Most addiction stories can really only end in two ways: recovery, or death. 6 Balloons — a fraught, intimate drama that unfolds in near-real time over the course of one day in L.A. — waits until nearly the final frame to make clear which side it will fall on. And even then, it’s more a stop-gap than an end.
Abbi Jacobson (in a role far from her Broad City shenanigans) is Katie, a thirtyish Angelino planning a surprise party for her boyfriend, Jack (Dawan Owens). Contained and quietly sardonic, she’s the kind of low-key Type A who listens to self-help audiotapes and re-rolls the dough on her pigs in a blanket when a friend wraps them too casually.
A morning full of ordinary pre-party errands — buying decorations, stocking the cooler, finding just the right festive outfit — eventually segues to picking up her brother Seth (The Disaster Artist’s Dave Franco) and his toddler daughter, Ella (played by twins Charlotte and Madeline Carel). Seth is the all-id yin to her uptight yang: Loose and goofy and breezily dismissive of the rules. It’s also clear pretty quickly that he’s going into heavy withdrawal from heroin.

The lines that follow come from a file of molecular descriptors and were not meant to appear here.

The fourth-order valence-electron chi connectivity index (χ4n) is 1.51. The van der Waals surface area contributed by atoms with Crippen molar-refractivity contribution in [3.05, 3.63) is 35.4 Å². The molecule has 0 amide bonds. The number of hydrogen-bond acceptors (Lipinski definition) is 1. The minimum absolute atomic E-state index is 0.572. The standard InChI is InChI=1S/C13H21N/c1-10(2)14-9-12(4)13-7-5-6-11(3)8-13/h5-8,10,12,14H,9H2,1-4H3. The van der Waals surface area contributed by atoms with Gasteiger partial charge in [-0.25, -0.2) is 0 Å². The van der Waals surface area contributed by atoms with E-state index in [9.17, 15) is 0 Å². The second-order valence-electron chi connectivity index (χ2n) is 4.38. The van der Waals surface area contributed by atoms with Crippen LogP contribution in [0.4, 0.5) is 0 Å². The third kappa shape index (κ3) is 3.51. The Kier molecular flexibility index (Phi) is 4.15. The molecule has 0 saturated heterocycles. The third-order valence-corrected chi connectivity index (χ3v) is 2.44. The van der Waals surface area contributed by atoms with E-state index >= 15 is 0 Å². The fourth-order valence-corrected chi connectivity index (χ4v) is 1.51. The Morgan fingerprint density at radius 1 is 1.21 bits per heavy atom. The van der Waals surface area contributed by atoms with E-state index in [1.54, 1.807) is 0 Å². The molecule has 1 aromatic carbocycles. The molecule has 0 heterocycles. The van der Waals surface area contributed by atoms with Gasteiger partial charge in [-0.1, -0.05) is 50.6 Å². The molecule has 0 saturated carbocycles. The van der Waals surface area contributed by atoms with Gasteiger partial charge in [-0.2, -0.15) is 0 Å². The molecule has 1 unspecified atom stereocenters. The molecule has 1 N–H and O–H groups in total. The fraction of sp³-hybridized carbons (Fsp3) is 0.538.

Katie’s game-time decision to take him straight to a treatment center or see the party through and deal with the fallout later becomes the crux of Balloons’ dramatic tension, as much as it has some. What the story really feels like it’s about, though, is the endless, disorienting dance between addicts and the people who love them. Seth is selfish and maddening and kind of a mess; he’s also charming and funny and brings out a reckless joy in Katie that she doesn’t show anyone else.
Writer-director Marja-Lewis Ryan (whose next project, incongruously, is the slated Splash reboot with Channing Tatum and Jillian Bell) gracefully unfolds the ongoing push-pull of Seth and Katie’s relationship, and doesn’t turn away from the uglier scatalogical realities of using. Where she stumbles is in the heavy indie-moviemaking-101 signifiers, especially the self-help narrator’s voice as a recurring, thuddingly obvious metaphor for what’s happening onscreen. At just over 70 minutes, Balloons feels more like a sketch or a character study than a fully realized film, but it’s an affecting sketch nonetheless. B